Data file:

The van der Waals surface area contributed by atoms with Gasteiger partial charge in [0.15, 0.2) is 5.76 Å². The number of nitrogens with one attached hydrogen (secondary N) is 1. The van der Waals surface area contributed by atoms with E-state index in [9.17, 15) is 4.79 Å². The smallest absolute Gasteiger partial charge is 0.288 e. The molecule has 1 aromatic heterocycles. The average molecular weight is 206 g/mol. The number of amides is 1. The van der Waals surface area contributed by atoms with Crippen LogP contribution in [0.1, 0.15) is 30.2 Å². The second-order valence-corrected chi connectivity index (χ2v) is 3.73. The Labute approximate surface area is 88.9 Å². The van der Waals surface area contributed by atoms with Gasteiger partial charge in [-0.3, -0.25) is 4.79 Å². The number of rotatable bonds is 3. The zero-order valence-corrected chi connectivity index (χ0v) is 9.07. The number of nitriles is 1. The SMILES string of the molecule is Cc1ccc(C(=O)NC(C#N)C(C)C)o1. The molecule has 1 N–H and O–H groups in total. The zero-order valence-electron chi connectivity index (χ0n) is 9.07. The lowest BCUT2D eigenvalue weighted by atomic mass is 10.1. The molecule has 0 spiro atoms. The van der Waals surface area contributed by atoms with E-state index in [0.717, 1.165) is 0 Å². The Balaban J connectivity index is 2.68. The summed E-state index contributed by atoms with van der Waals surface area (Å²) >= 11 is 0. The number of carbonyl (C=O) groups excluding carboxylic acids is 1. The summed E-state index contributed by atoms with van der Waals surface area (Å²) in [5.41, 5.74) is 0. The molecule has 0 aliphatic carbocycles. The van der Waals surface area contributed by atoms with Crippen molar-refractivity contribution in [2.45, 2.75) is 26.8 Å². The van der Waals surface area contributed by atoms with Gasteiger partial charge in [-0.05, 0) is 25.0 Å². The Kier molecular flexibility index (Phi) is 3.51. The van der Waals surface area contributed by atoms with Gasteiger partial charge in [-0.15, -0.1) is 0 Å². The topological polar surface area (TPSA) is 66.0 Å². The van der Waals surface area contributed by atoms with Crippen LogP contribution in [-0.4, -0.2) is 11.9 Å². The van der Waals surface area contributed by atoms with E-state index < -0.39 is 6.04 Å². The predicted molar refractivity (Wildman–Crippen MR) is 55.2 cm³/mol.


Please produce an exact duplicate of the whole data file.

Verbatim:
The van der Waals surface area contributed by atoms with Gasteiger partial charge in [0.15, 0.2) is 5.76 Å². The number of nitrogens with one attached hydrogen (secondary N) is 1. The van der Waals surface area contributed by atoms with E-state index in [9.17, 15) is 4.79 Å². The smallest absolute Gasteiger partial charge is 0.288 e. The molecule has 1 aromatic heterocycles. The average molecular weight is 206 g/mol. The number of amides is 1. The van der Waals surface area contributed by atoms with Crippen LogP contribution in [0.1, 0.15) is 30.2 Å². The second-order valence-corrected chi connectivity index (χ2v) is 3.73. The Labute approximate surface area is 88.9 Å². The van der Waals surface area contributed by atoms with Gasteiger partial charge in [-0.3, -0.25) is 4.79 Å². The number of rotatable bonds is 3. The zero-order valence-corrected chi connectivity index (χ0v) is 9.07. The number of nitriles is 1. The SMILES string of the molecule is Cc1ccc(C(=O)NC(C#N)C(C)C)o1. The molecule has 1 N–H and O–H groups in total. The zero-order valence-electron chi connectivity index (χ0n) is 9.07. The lowest BCUT2D eigenvalue weighted by atomic mass is 10.1. The molecule has 0 spiro atoms. The van der Waals surface area contributed by atoms with E-state index in [0.717, 1.165) is 0 Å². The Balaban J connectivity index is 2.68. The summed E-state index contributed by atoms with van der Waals surface area (Å²) >= 11 is 0. The number of carbonyl (C=O) groups excluding carboxylic acids is 1. The summed E-state index contributed by atoms with van der Waals surface area (Å²) in [5.41, 5.74) is 0. The molecule has 0 aliphatic carbocycles. The van der Waals surface area contributed by atoms with Crippen molar-refractivity contribution in [2.45, 2.75) is 26.8 Å². The van der Waals surface area contributed by atoms with Gasteiger partial charge in [-0.05, 0) is 25.0 Å². The Kier molecular flexibility index (Phi) is 3.51. The van der Waals surface area contributed by atoms with Gasteiger partial charge in [-0.15, -0.1) is 0 Å². The topological polar surface area (TPSA) is 66.0 Å². The van der Waals surface area contributed by atoms with Crippen LogP contribution in [-0.4, -0.2) is 11.9 Å². The van der Waals surface area contributed by atoms with E-state index < -0.39 is 6.04 Å². The predicted molar refractivity (Wildman–Crippen MR) is 55.2 cm³/mol.